Essay about The Picture Of Dorian Gray

1318 Words Aug 16th, 2015 6 Pages
In the preface to his novel, The Picture of Dorian Gray, Wilde states that ‘there is no such thing as a moral or immoral book’ which implies that the aestheticism of a piece of writing is more vital to its success than the skill of the author. This view is reflected in Victorian society where ingrained aestheticism was simply used as a facade to hide the truth, however, Wilde is actually making a deep societal criticism of this. Paradoxically, as an author he has a prerequisite to please his audience, in this case by demonstrating the triviality of Victorian society and the overvaluing of appearance within it, although this is partially concealed by a thin veil of humour. In contrast, as a modern author Waters is able to be more forthright about her views and can therefore make a sincere societal criticism about Victorian England without having to conceal her views under a guise of aestheticism, although she is still restricted to an extent by modern attitudes to homosexual relationships.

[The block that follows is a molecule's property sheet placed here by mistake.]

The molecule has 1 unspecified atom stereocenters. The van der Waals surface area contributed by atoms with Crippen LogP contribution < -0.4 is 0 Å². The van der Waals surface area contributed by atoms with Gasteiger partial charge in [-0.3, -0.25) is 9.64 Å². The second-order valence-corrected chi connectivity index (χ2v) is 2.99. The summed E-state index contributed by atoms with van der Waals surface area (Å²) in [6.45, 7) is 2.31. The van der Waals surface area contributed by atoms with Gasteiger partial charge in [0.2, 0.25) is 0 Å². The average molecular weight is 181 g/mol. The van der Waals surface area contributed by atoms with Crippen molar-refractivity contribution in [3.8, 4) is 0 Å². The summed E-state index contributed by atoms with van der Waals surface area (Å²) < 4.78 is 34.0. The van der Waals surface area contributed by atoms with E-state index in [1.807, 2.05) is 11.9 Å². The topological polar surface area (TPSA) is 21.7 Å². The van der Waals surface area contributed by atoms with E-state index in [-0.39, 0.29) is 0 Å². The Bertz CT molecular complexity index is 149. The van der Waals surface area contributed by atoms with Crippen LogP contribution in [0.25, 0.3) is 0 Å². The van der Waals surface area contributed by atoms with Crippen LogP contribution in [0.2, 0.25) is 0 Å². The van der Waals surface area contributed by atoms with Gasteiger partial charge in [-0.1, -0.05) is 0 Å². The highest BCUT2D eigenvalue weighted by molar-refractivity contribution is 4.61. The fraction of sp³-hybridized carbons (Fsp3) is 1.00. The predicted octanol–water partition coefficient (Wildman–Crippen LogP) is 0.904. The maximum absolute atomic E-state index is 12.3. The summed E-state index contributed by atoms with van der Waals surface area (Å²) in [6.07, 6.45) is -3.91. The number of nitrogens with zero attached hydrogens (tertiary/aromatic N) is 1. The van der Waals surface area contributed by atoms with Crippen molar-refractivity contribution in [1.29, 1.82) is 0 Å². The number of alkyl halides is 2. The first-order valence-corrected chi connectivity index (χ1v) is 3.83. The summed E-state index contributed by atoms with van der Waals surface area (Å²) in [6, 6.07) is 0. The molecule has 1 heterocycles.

The need to please others was prevalent throughout Victorian society, a point which Wilde emphasises through his characters’ use of clothing to deceive those around them such as when Jack arrives at the Manor House in his clothes of ‘deepest mourning, with a crape hatband and black gloves.’ The reason for this morbid attire is to persuade both Cecily and Miss Prism that his disreputable and ‘wicked’ brother Ernest is deceased. The ‘black’ colour imagery highlights the sombre occasion…

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